What this is For:

Application for grant of Invention Patent

Where to File:

Bureau of Patents(BOP) of the Intellectual Property Office (IPO) through the Receiving Section/Counter of the Administrative, Financial and Human Resource Development Services Bureau (AFHRDSB) located at the ground floor of the IPO Building

How to File:

1. Application for Invention Patent

2. Formality Examination

Upon receipt of the application, the examiner checks if the application satisfies the formal requirements needed for the grant of a filing date. The date of filing is very important under the present first-to-file system because it serves to determine, in case of a dispute with another applicant for the same invention, who has the right to the patent.

3. Publication of Unexamined Application

After the formality examination, search and the classification of the field of technology to which the invention is assigned, the application together with the results of the search (which contains a list of published patent applications or issued patents for inventions, which are identical or equivalent to those claimed by the application), will be published in the IPO Gazette (after the expiration of 18 months from the filing date or priority date). After the publication of the application, any person may present observations in writing concerning the patentability of the invention. Such observation shall be communicated to the applicant who may comment on them.

4. Request for Substantive Examination Substantive examination is conducted upon request.

The request for substantive examination of the application must be filed within six (6) months from the date of the publication. The application is considered withdrawn if no request is made within that period. If the examiner finds reason to refuse the registration of the application, i.e. the application is not new, inventive or industrially applicable, the Bureau shall notify the applicant of the reason for refusal/rejection giving the applicant the chance to defend or amend the application.

5. Decision to Grant Patent Registration or Decision of Refusal

If the examiner finds no reason for refusal of the application, or if the notice of reason for refusal is satisfactorily complied with by amendment or correction, the examiner issues a decision to grant the patent registration. Otherwise, the examiner refuses the application.

6. Inspection of Records

The grant of a patent together with other information shall be published in the IPO Gazette within six (6) months. Any interested party may inspect the complete description, claims, and drawings of the patent on file with the Office.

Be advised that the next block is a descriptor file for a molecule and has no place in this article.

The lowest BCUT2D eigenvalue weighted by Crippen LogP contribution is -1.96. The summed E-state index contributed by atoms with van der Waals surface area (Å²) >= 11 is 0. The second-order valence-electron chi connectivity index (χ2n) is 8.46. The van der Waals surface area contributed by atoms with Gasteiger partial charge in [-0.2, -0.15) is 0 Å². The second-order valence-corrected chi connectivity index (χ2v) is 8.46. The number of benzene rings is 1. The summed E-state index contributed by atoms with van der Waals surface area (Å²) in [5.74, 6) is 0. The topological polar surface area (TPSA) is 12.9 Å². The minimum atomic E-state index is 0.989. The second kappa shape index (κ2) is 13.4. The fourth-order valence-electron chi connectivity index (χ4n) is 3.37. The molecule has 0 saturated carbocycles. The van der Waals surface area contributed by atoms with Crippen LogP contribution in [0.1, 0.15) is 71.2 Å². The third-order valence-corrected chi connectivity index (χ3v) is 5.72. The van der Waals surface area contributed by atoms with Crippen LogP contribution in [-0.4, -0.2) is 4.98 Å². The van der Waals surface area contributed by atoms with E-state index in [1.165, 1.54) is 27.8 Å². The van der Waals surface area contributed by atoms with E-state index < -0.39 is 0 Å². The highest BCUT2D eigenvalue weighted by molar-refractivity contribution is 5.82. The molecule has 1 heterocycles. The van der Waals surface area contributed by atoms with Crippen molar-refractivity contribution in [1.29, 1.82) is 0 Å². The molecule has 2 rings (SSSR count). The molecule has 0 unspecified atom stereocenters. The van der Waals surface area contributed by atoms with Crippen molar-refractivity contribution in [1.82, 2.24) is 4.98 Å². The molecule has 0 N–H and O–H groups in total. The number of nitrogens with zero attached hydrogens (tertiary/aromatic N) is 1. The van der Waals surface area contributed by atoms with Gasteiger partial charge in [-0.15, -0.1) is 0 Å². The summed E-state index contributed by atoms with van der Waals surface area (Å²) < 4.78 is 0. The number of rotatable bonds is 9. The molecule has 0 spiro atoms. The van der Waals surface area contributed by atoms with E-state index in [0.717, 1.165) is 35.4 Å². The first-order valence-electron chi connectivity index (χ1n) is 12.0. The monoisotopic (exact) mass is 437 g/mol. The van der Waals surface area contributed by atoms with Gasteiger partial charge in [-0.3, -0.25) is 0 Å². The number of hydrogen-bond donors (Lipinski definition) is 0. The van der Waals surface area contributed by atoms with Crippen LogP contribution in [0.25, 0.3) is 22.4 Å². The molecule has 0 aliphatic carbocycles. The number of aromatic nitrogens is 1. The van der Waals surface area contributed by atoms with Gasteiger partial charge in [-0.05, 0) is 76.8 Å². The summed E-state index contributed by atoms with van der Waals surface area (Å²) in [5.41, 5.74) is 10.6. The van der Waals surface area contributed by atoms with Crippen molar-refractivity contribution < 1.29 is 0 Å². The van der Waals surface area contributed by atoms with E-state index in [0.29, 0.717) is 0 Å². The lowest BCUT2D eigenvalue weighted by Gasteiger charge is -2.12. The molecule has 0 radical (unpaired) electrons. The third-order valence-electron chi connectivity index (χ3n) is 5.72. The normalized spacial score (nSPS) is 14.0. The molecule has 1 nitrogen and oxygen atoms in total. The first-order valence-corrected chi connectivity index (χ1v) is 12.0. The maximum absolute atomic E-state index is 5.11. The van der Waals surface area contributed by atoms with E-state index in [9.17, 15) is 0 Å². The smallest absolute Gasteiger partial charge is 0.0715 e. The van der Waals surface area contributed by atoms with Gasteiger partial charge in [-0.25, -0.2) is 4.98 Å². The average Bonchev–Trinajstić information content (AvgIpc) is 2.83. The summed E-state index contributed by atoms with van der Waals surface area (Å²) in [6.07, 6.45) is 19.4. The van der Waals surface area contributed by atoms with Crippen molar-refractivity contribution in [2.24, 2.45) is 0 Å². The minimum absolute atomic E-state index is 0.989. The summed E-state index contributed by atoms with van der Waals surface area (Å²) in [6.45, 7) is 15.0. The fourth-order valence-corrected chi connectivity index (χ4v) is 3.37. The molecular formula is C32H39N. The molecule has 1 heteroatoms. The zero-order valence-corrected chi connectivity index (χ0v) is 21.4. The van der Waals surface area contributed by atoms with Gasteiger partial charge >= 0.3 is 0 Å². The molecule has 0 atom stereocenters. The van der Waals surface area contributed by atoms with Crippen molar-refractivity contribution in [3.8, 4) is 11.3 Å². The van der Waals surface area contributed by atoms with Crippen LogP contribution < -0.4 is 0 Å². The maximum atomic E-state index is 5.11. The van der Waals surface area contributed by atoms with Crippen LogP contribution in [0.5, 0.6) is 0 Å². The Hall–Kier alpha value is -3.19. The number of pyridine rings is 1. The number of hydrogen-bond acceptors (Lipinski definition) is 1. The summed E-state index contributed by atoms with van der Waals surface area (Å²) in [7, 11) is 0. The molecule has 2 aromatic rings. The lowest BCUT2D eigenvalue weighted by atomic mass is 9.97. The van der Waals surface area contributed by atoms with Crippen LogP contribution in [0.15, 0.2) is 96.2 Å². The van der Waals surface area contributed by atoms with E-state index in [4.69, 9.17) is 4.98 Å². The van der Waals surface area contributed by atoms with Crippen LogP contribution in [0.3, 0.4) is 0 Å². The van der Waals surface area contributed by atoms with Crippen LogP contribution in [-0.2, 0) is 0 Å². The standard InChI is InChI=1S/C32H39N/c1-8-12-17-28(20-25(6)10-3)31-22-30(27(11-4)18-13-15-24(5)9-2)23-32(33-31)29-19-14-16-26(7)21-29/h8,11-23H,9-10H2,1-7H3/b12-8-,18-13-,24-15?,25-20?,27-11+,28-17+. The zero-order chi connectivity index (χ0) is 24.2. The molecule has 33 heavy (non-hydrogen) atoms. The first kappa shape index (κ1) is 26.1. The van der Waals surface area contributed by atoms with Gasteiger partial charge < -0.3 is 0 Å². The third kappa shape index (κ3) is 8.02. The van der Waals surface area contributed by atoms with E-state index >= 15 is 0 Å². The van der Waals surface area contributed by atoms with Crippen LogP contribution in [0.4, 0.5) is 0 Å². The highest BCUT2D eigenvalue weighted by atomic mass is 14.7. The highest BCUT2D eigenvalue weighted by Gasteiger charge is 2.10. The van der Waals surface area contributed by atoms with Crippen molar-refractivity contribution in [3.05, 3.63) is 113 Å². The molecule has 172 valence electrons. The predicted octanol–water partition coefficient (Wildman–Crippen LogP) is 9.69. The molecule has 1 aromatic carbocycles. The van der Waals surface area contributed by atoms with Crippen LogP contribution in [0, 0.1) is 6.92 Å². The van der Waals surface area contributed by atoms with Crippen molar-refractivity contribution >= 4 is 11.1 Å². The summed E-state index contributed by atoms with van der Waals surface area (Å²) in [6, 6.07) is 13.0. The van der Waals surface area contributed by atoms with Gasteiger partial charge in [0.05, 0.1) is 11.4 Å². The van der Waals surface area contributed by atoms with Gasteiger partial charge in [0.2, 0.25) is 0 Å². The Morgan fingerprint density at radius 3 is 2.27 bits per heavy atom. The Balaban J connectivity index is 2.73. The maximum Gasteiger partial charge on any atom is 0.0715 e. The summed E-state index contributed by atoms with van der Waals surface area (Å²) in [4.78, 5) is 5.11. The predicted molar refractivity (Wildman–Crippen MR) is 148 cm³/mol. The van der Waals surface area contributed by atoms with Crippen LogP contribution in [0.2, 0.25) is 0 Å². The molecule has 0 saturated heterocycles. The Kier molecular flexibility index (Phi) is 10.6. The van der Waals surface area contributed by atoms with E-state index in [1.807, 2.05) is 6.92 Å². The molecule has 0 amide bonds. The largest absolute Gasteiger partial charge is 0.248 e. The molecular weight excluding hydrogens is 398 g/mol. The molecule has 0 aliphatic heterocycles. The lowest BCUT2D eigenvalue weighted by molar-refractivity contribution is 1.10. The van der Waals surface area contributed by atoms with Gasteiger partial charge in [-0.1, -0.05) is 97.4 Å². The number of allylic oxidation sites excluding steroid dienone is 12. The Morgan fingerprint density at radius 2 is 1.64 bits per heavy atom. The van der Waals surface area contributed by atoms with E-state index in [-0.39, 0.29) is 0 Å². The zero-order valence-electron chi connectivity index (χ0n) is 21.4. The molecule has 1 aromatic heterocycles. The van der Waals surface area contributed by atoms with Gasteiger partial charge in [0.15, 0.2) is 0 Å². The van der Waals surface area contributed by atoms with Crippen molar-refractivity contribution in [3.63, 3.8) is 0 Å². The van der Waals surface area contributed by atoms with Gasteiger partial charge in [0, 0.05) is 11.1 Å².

7. Appeal

(a) Every applicant may appeal to the Director of Patents the final refusal of the examiner to grant the patent within two (2) months from the mailing date of the final refusal. The decision or order of the Director shall become final and executory fifteen (15) days after receipt of a copy by the appellant unless within the same period, a motion for reconsideration is filed with the Director or an appeal to the Director General is filed together with the payment of the required fee. (b) The decision of the Director General may be appealed to the Court of Appeals. If the applicant is still not satisfied with the decision of the Court of Appeals, he may appeal to the Supreme Court.



ReferenceCode Type of Fee Big Small


201 1.1. Filing Fee 3,600.00 1,800.00

202 1.2. For each sheet in excess of thirty (30) 30.00 15.00

203 1.3. For each claim in excess of five (5) 300.00 150.00

204 1.4. Request for right of priority 1,800.00 900.00

205 1.5. Request for Extension of Time to File Priority Documents 1,300.00 650.00

206 1.6. Divisional Application (for each division) 3,600.00 1,800.00

207 1.7. Conversion From Utility Model to Invention 1,200.00 600.00

208 1.8. Early Publication: Request for publication before the expiration of 18 months from filing date or priority date 5,550.00


2.1. Request for:

2.1.1. Extension of time to file Response

209 First 600.00 300.00

210 Second 650.00 325.00

211 2.1.2. Substantive Examination 3,500.00 1,750.00

212 2.1.3. Revival 1,000.00 500.00

213 2.2. Preparation of amended page(s) of the master copy of the specification and/or claims 70.00 per page


214 3.1. Amendment or correction in the Letters Patent 500.00 250.00

plus publication fee

3.2 Petition for:

215 3.2.1 Voluntary surrender or cancellation 600.00 300.00

plus publication fee

216 3.2.2 Any amendment or any correction of mistake in a Letters Patent of formal and clerical nature without fault of Office 600.00 300.00

217 3.2.3 Any amendment or any correction in a Letters Patent of substantive nature 1,500.00 750.00

218 5th year 2,700.00 1,350.00

219 6th year 3,600.00 1,800.00

220 7th year 4,500.00 2,250.00

221 8th year 5,400.00 2,700.00

222 9th year 7,200.00 3,600.00

223 10th year 9,000.00 4,500.00

224 11th year 11,600.00 5,800.00

225 12th year 14,400.00 7,200.00

226 13th year 17,000.00 8,500.00

227 14th year 20,700.00 10,350.00

228 15th year 24,300.00 12,150.00

229 16th year 27,800.00 13,900.00

230 17th year 31,400.00 15,700.00

231 18th year 37,700.00 18,850.00

232 19th year 45,300.00 22,650.00

233 20th year 54,300.00 27,150.00

234 5. Annual fee for each claim in excess of five (5) (5th to 20th year) due and payable at the same time as the applicable Annual Fee listed above. 350.00 175.00

235 6. Notice and publication of non-payment of annual fee 350.00

minimum; approximately 1/8 page

Other Documentary Requirements:

Requirements needed to obtain a filing date:

(a) Properly filled-out Request Form for a Grant of Philippine Patent;

(b) Name, address and signature of applicant(s); for non-resident applicant, the name and address of his/her/their resident agent; and

(c) Description of the invention and one or more claims.

NOTE: It is advised that any drawing/s necessary to understand the subject invention should be submitted at the time of filing so that there would not be a possible change in filing date due to late submission/filing of said drawing/s. The other formal requirements, which are not needed to obtain a filing date, but maybe included at the time of filing are: